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Content last modified 6/05/2009.

CONFIDENTIAL (FR)

SUPPLEMENT
CURRENT ECONOMIC AND FINANCIAL CONDITIONS

Prepared for the
Federal Open Market Committee

By the Staff
Board of Governors
of the Federal Reserve System

October 4,

1968

SUPPLEMENTAL NOTES
The Domestic Economy
New construction put in place rose further in September to
match the peak reached last May, based on revised data now available
from the Census Bureau.

Residential construction outlays (which were

raised an average of 1.3 per cent over the preceding 8 months to allow
for improved estimates for the "additions and alterations" subgroup)
advanced to virtually the record rate of last April.
residential construction

Outlays for non-

were revised upward for July and August, but

they changed little in September, at a level 4 per cent under last
February's high.

Public construction outlays, already at a record in

August, also changed little in September.
NEW CONSTRUCTION PUT IN PLACE
(Confidential FRB)
September 1968
($ billions) I/
Total
Private
Residential
Nonresidential

Public
1/

Per cent change from
September 1967
August 1

84.8

+1

+ 8

56.0
28.5

+1
+2

+ 6
+11

27.5

--

+ 2

28.8

-

+13

Seasonally adjusted annual rates; preliminary. Data for the most
recent month (September) are available under a confidential arrangement with the Census Bureau. In no case should public reference be
made to them.
Final figures reveal that the increase in consumer credit

outstanding reached a new high in August.

This increase provided a

$10 billion (seasonally adjusted annual rate) net addition to consumer

-2funds available for purchases.

The previous record increase in out-

standings occurred in April 1965, when the increase was at an annual
rate of just $9 billion.

The August increase in outstandings resulted

from a small drop in repayments, while extensions remained high.
INCREASE IN CONSUMER INSTALLMENT CREDIT OUTSTANDING
(Seasonally adjusted annual rates)

Period

Billions of dollars

1965 - QI

7.4

QII
QIII
QIV

8.0
8.3
7.8

1966 - QI
QII
QTII

7.1
6.3
6.6

QIV

4.6

1967 - QI

QII
QIII
QIV
1968 - QI
QII
July

August

3.0

2.8
3.4
4.4
6.1
7.1
8.2

10.2

KEY INTEREST RATES
1967
High

High

1968
Sept. 9

Oct. 3

5.25 (1/11)

6.38 (5/15)

5.94 (914)

15,90 (1012)

5.07
5.63
6.88
5.30
5.88

5.92
6.13
7.19
6.11
6.13

(5/21)
(5/24)
(6/4)
(5/17)
(6/25)

5.24
5.94
5.45
5.62

5.21
5.63
6.19
5.38
5.50

5.50 (12/29)
5.70 (12/29)

6.00 (7/18)
6.20 (5/31)

5.75
5.85

5.62
5.75

5.60 (12/1)
5.88 (12/29)
6.00 (1/16)
5.55 (12/29)

6.08
6.25
6.25
6.25

(5/21)
(5/24)
(7/25)
(5/24)

5.27
5.75
5.88
5.56

5.31
5.75
5.75
5.49

5.50 (12/29)
6.00 (12/29)

6.25 (7/11)
6.40 (5/31)

5.75
5.90

5.62
5.80

5.71 (12/29)
5.95 (12/29)
4.00 (12/29)

6.03 (5/21)
6.01 (5/31)
3.90 (5/31)

5.21
5.60
2.90

5.19
5.58
2.90

5.91 (11/13) 6.21 (5/21)
5.81 (11/20) 5.77 (3/14)

5.52
5.29

5.49
5.34

6.25 (12/28) 6.29 (6/6)
6.98 (12/28) 7.10 (6/3)

5.95
6.80

6.03
6.77

Short-Term Rates
Federal funds (weekly average)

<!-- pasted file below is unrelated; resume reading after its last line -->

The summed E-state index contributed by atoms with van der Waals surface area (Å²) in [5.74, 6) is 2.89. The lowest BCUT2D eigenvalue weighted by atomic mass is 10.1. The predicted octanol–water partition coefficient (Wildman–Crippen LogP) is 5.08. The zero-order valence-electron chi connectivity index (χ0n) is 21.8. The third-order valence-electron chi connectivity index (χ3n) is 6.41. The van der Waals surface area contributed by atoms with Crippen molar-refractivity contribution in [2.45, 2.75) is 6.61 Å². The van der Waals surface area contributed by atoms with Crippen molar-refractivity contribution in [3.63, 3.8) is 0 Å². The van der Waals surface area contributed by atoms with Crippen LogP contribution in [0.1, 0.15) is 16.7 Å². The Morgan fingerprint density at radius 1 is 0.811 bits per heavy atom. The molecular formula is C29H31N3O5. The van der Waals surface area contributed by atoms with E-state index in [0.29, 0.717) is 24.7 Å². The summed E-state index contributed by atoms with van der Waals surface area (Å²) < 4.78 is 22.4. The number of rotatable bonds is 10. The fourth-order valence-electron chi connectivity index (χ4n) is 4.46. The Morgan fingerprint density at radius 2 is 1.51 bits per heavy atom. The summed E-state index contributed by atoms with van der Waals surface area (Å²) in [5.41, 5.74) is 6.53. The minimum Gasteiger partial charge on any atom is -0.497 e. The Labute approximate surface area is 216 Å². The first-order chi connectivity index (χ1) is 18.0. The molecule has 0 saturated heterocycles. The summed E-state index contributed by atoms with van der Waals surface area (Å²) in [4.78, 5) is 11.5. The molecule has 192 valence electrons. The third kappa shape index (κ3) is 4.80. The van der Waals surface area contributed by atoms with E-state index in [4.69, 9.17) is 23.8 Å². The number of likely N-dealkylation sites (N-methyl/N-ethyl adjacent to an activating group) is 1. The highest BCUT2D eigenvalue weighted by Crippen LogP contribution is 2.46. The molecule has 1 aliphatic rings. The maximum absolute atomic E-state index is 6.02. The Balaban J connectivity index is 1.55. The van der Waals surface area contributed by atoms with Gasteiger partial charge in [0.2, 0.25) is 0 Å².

3-months
Treasury bills (bid)
Bankers' acceptances
Euro-dollars
Federal agencies
Finance paper
CD's (prime NYC)
Highest quoted new issue
Secondary market
6-months
Treasury bills (bid)
Bankers' acceptances
Commercial paper
Federal agencies
CD's (prime NYC)
Highest quoted new issue
Secondary market
1-year
Treasury bills (bid)
Federal agencies
Prime municipals

(12/5)
(12/29)
(11/28)
(12/29)
(1/6)

5.62

Intermediate and Long-Term
Treasury coupon issues
5-years
20-years
Corporate
Seasoned Aaa
Baa
New Issue Aaa
With call protection

Without call protection
Municipal
Bond Buyer Index
Moody's Aaa
Mortgage--Implicit Yield
la FNMA Weekly Auction 1/

6.55 (12/7)
6.70 (12/1)

6.83 (5/24)
6.99 (6/3)

6.23
6.53

6.31
6.64

4.45 (12/7)
4.15 (12/28)

4.71 (5/24)
4.42 (5/31)

4.44
4.25

4.36
4.14

7.72 (6/10)

7.22 (9/9)

7.16 (9/30)

-

-

1/ Yield on 6-month forward commitment after allowance for commitment fee and
required FNMA stock purchase. Assumes discount on 30-year loan amortized
over 15 years.

International Developments
Underlying the Greenbook estimates of the third quarter U.S.
balance of payments (pages IV - 3 and 4) are monthly data for July and
August (Appendix B) and preliminary estimates for September.

On the

liquidity basis, before special transactions, and after rough allowance
for seasonality, the September deficit was comparable in size to
August's, whereas on the same basis there appears to have been a small
surplus in July.
As shown in Appendix B, known special transactions in
September were $376 million.

Preliminary indications--which are still

very tentative, since large shifts may have occurred in the last days
of the month, and since the weekly data sometimes differ considerably
from the monthly series--are that after special transactions the
September deficit was of the order of magnitude of $100 million, and
before special transactions approximately $475 million, both figures
being before seasonal adjustment.

The comparable figure for August,

not seasonally adjusted, before special transactions was $678 million
(as shown in Appendix B).

The apparent improvement from August to

September was probably due mainly to seasonal factors.

(For the quarter

as a whole, it is estimated that the balance on the liquidity basis is
seasonally unfavorable to the extent of about $450 million, divided about
equally between July and August; September is not a seasonally unfavorable month.)

Corrections:
Page IV - 7, line 8:

reference is to page IV - 3.

Appendix B, items 3 and 6:
are not seasonally adjusted.

the monthly figures on these lines